|TITLE:||THE EFFECTS ON UNCERTAINTY AVOIDANCE ON TRUST|
|PRINCIPLE INVESTIGATOR:||HERRINGTON, GAGE|
|OTHER INVESTIGATORS:||DR. KELLY HENRY|
File Created: September 11, 2013|
Department Chair Action Date: September 11, 2013
Current Status: Expedited Approval Granted
Action Date: September 11, 2013
Approval Expiration Date: December 10, 2013
|Confidentiality||Data are not linked to individuals|
STATEMENT OF PURPOSEPast research has indicated that as risk is increased, trust also has the potential to be increased (Cook, Yamagishi, Cheshire, Cooper, Matsude, & Mashima 2005; Kollock 1994). A similar study by Buchan, Croson, and Dawes (2002) supports this idea, and laid out data from four different countries (China, South Korea, Japan, and the United States). This study indicated that the most trusting countries surveyed, China and the US, also shared one other attribute―similar levels of uncertainty avoidance. Uncertainty avoidance, as detailed by Hofstede, is an aversion tosituations and experiences with an unclear outcome (1980). Our study will look at uncertainty avoidance and how it can be manipulated by way of instructions. We want to find if different wording on instructions can increase uncertainty avoidance, and therefore decrease trust in the experiment.
STATEMENT OF RESEARCH METHODOLOGYParticipants will first be instructed on the basics of the study they will be participating in. The instructions will contain the manipulation of uncertainty avoidance. Each will receive five points to put into a raffle for a gift card at the end of the study. There will be one participant involved in each session. They will be told they are working with a partner that they will never come in contact with. The participant will have the option of sending some, all, or none of their points to the assumed partner, who will then send some, all, or none of their points back. The returned point value will be set before the experiment to ensure continuity. The points sent by the sender will be the measure of trust. After the experiment, the participant will be given a survey consisting of a scale to measure uncertainty avoidance. The scale we will be using is the Intolerance of Uncertainty Scale, a 5-point Likert-type (1=not representative at all to 5=completely representative) developed by Freeston, Rhéaume, Letarte, Dugas, and Ladouceur (1994). 1: I should be able to organize everything in advance. 2: One should always look ahead to so as to avoid surprise. 3: The smallest doubt can stop me from acting. 4: I can’t stand being taken by surprise. 5: Unforeseen events upset me greatly. 6: I always want to know what the future has in store for me. 7: A small, unforeseen event can spoil everything, even with the best planning. 8: I can’t stand being undecided about my future. 9: It frustrates me not having all the information I need.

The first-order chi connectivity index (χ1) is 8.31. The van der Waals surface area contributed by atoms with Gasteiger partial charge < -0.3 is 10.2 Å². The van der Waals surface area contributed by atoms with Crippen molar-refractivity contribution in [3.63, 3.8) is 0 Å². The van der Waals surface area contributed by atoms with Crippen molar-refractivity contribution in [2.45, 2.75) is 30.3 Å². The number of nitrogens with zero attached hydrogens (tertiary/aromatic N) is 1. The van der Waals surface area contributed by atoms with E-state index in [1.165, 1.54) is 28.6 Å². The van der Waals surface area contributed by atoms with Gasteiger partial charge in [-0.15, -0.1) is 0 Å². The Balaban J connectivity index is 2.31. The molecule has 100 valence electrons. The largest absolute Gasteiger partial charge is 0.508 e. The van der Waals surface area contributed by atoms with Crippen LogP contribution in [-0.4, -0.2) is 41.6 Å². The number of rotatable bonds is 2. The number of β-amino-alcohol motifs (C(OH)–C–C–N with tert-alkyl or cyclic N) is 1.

ANTICIPATED RISKS AND BENEFITSThere are few risks involved in this study. Participants may feel mild stress while participating. There will also be a modest deception involved, which could upset participants when it is disclosed. They will be debriefed after completion of the study.
SUBJECT SELECTIONThis study will be completed with 40 participants, who will be recruited through introductory psychology classes, where they will be offered credit to participate.
CONFIDENTIALITYParticipants will sign a consent form before beginning the study. Data gathered in this study will be assigned a subject number that will not be associated with any participants individually. This guarantees that all the data and results will be anonymous.
PRIMARY SUPPORTING DOCUMENTClick for Word Document
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